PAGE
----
At that point, SimpleMMO was really simple. Even simpler than it is now. It had essentially four bits of functionality to it: travelling, PvE, PvP and an inventory system. That was it.
Downloads were pretty solid. I got more than 100 within the first month. It was a really odd feeling seeing people play my game. I had essentially created something relatively enjoyable in my cave with a box of scraps.
I worked on it every weekend. Many new features were introduced to help give the game a little bit more depth. Friends, quests, messages, new items, player market, achievements, an updated travel page, and a bunch of other features that are still there today. A lot of these features suffered from short-sightedness and a lack of preparation for the future. The issues that are caused from said short-sightedness are certainly something that affects the game today. Problems such as a terrible inventory implementation, or the abuse of energy/quest-point refills were something I had never really considered at the time. Despite what people’s opinions on the game are, the “P2W” aspect was ultimately the result of said short-sightedness rather than it being a financial business strategy. This is a topic I wish to expand upon within another blog post.
Even though the game was live and accessible to anyone, it was still my playground. At that time, I didn’t really expect the game to become as popular as it is now. In-fact, I didn’t even dream of it.
A few months go by then… boom. A massive spike in downloads happened. When I say massive, I really mean massive. Let me just whip out this graph from my “happy moments” stash.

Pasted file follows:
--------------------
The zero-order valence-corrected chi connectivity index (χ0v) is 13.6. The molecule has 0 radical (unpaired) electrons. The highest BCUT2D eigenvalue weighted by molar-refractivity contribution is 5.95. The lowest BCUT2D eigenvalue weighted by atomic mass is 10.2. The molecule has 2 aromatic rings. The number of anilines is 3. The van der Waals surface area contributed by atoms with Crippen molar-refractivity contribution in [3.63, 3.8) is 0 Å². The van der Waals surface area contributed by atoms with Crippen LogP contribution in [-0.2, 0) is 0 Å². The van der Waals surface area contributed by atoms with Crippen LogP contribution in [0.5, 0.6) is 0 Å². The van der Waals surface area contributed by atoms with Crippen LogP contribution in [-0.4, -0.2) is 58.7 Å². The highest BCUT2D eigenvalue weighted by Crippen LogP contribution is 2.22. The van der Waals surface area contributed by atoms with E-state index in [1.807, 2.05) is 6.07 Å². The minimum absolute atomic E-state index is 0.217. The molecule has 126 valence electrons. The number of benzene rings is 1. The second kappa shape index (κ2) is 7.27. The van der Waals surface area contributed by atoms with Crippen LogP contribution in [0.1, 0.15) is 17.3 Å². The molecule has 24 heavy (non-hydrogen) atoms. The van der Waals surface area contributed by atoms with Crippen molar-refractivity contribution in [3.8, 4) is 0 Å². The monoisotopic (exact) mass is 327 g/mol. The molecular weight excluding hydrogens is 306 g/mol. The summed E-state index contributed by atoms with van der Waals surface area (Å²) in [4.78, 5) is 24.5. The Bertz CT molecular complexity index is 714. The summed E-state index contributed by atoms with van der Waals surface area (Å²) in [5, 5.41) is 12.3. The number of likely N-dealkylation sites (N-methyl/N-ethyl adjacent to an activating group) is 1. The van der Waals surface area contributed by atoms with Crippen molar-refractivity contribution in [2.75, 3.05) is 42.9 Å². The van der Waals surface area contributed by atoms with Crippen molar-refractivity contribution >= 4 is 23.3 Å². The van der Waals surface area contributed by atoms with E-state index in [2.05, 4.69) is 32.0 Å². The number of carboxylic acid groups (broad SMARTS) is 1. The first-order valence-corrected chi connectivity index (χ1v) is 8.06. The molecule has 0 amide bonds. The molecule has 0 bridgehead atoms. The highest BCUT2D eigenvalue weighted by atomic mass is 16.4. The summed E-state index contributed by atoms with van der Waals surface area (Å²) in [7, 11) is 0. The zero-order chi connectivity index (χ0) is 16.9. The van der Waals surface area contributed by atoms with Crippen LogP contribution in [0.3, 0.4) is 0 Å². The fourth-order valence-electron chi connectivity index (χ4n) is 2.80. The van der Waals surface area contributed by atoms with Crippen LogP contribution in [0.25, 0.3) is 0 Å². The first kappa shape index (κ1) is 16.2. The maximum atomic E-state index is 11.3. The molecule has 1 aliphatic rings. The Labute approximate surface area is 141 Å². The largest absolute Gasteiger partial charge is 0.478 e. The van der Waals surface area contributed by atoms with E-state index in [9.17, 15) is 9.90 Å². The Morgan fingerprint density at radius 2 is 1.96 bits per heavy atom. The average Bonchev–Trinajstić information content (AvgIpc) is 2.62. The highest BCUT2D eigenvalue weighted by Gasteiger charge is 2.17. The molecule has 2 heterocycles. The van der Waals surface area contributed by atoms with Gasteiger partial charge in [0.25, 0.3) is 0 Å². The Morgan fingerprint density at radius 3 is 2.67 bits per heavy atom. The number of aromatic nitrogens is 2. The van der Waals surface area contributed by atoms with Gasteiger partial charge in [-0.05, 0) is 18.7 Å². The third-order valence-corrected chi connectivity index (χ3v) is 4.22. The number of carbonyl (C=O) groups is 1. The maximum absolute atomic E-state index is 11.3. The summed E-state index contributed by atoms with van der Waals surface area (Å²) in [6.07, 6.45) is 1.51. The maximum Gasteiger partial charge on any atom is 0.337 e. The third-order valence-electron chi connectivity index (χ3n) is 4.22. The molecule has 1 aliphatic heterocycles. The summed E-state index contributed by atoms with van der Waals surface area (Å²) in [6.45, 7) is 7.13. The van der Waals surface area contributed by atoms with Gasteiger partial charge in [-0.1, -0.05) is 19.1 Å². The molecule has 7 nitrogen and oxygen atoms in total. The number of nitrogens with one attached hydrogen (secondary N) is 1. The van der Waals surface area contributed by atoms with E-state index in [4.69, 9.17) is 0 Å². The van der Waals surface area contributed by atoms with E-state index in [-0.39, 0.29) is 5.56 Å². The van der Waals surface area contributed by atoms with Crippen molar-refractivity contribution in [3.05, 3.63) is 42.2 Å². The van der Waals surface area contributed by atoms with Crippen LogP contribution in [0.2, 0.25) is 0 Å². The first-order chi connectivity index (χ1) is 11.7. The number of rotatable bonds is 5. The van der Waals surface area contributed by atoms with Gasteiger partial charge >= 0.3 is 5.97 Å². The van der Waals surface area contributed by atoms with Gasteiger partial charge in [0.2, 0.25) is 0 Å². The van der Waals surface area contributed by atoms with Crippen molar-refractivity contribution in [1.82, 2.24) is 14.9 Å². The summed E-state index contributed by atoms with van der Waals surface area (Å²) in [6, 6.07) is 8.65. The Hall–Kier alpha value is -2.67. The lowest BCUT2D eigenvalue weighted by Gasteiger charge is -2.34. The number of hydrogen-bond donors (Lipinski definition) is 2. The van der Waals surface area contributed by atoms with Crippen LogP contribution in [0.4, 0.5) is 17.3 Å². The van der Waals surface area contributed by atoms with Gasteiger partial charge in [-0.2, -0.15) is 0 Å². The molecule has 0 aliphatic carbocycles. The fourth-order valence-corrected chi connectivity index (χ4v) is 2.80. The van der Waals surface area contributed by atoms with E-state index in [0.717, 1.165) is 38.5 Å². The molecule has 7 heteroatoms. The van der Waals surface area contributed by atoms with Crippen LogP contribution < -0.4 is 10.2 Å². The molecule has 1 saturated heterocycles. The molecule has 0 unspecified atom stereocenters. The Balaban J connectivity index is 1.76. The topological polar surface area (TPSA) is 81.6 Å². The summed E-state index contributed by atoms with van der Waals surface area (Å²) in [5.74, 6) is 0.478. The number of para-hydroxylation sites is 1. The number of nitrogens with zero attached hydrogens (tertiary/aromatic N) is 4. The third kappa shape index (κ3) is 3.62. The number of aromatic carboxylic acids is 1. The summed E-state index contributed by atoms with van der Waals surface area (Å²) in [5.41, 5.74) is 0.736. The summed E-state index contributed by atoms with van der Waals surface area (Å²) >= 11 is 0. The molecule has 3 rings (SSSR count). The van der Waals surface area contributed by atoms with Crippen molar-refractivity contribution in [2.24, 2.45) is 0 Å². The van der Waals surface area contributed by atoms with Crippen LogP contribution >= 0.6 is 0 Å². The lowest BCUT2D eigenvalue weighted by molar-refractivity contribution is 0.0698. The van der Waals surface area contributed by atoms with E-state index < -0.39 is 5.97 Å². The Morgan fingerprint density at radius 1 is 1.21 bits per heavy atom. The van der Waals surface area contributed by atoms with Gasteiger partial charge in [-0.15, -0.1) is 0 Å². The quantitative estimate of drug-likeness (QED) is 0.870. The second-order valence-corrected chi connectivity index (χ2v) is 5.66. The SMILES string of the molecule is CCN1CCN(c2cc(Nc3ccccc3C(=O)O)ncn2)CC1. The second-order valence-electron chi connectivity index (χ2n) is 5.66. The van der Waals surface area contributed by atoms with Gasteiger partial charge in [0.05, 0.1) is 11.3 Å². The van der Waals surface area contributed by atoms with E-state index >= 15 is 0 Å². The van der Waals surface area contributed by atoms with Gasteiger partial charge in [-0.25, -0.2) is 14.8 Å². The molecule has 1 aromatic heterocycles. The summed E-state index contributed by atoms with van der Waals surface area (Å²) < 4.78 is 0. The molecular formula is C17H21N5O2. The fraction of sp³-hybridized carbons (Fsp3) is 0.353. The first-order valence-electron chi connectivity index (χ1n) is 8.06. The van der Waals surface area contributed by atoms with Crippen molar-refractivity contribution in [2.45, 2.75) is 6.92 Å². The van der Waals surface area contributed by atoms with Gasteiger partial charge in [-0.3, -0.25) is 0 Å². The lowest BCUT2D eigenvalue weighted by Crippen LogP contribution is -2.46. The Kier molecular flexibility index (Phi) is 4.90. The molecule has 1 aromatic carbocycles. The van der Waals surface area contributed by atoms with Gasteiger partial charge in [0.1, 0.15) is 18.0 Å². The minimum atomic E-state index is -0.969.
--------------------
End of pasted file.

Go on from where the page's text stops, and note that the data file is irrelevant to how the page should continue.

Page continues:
At that point, I had breached 50,000 total downloads. I couldn’t believe it. Something I made was being played by thousands around the world. This was the point where I thought that this game could genuinely become something special. It had always been a bit of a passion project, but this made it seem like it could be something more.
… then disaster struck the game. Mr. Google decided to wake up one day and tell the board of directors, “I’m going to destroy this man’s whole career”.
They changed the Play Store algorithm.
The downloads literally plummeted overnight. It went from 3,000+ downloads per day, to less than 80.
To be honest, it didn’t really phase me that much. I completely expected it to happen. It’s not as if having 3,000+ daily organic downloads consecutively is normal especially for a small indie title.
From that moment, the downloads levelled off. It was around 80 downloads per day for around 2 years. However, since that moment, I realised the game had the potential to turn into something great.
The hole that keeps growing
Three years later and here we are. SimpleMMO has more than 500,000 downloads and it is continuously growing. The roadmap is public, the community is active, and the game is getting the love it deserves. I never thought it would be in this position, but here we are.
Not a bad debut blog post is it? I’m not much of a blogger. In fact, I’m not much of a writer in general. I almost failed English back in school. I was just lazy and more bothered about playing Call of Duty than studying. If you have played SimpleMMO, you know that typos are almost guaranteed. A wise man once said, “There are three things in life that are guaranteed: death, taxes, and typos in SimpleMMO”. That wise man was me.
I have a few topics that I want to cover in regards to SimpleMMO but I thought I would get this out of the way first. I thought it would make sense to cover how SimpleMMO came to be before I start to dive in further.
Let me know what you think in the comments below!